The Mole

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The crew and its saboteur

The conventional, and mistaken, wisdom about last year's crop of Who Wants to Be a Millionaire knock-offs is that they failed because they were bad. Some were. Others--like Fox's deliciously crass Greed--had their appeal. But all failed to understand what made Millionaire Millionaire: the simplicity; the pace; the good-cop, cranky-cop irascibility of Regis Philbin.

Of all the Survivor wannabes to date, The Mole (ABC, 8 p.m. E.T., for nine episodes) most exhibits this kind of copycat failure. It's a diverting enough game: 10 contestants trot the globe undertaking challenges for money--it's Road Rules to Survivor's Real World--but one player is a "mole" secretly planted to sabotage the group. Poker-faced host Anderson Cooper, a former telejournalist, lends The Mole a sort of '60s spy-series vibe. But like the tone of the whole show, he's as hard and cold as a suitcase of bullion.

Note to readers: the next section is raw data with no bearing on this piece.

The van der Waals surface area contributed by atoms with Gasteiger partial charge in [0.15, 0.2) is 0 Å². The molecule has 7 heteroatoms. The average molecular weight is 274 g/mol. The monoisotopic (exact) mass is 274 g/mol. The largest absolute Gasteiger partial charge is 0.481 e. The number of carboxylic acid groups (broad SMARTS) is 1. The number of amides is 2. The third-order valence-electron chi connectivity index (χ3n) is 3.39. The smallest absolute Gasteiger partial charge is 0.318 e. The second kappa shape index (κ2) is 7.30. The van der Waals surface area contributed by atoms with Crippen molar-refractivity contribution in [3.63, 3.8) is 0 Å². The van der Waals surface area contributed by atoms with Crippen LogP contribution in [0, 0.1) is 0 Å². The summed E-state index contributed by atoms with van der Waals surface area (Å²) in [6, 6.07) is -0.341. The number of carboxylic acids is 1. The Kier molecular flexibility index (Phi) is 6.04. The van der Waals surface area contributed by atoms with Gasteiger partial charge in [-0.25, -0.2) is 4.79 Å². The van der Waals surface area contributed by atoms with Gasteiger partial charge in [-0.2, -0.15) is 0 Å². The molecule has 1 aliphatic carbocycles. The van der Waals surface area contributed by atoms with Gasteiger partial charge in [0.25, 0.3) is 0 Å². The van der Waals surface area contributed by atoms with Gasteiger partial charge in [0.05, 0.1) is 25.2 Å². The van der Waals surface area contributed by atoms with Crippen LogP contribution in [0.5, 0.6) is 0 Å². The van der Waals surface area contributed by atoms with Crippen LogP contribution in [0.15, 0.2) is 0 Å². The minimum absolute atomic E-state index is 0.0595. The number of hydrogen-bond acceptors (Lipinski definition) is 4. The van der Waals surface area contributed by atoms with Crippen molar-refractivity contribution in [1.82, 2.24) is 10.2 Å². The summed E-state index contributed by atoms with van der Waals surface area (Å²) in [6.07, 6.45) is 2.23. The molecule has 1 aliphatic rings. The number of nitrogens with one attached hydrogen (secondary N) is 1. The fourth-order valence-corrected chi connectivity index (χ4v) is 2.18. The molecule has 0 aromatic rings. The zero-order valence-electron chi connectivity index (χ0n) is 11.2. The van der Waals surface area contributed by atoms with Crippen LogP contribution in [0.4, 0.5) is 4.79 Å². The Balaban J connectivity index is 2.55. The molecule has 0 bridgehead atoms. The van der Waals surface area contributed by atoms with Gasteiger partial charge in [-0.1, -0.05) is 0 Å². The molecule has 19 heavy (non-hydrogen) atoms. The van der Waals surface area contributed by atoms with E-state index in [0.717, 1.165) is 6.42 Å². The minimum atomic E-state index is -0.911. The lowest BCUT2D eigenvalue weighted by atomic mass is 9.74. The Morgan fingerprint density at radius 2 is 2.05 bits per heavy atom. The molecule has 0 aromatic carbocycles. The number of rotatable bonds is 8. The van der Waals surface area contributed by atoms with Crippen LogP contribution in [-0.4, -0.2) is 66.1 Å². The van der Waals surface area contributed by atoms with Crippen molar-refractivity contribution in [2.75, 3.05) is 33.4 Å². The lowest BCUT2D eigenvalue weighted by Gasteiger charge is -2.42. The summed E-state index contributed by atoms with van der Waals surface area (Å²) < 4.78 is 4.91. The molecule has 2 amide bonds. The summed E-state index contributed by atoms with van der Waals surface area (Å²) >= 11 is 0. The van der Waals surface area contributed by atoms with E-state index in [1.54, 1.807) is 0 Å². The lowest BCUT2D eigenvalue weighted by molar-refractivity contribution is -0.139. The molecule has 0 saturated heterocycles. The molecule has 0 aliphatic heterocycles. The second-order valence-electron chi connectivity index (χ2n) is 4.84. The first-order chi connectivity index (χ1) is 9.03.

It would take a special issue of this magazine to describe the convoluted challenges, but The Mole's problem is captured in how players are voted off. Each answers questions about whom they think the mole is. (Is the mole male or female? What did the mole have for breakfast today?) A computer crunches the responses; whoever gets the fewest right is "executed." In Survivor you vote against someone, which makes it personal. The Mole's endgame is as bloodless and involving as an ATM transaction. No mole can compete with snakes and rats.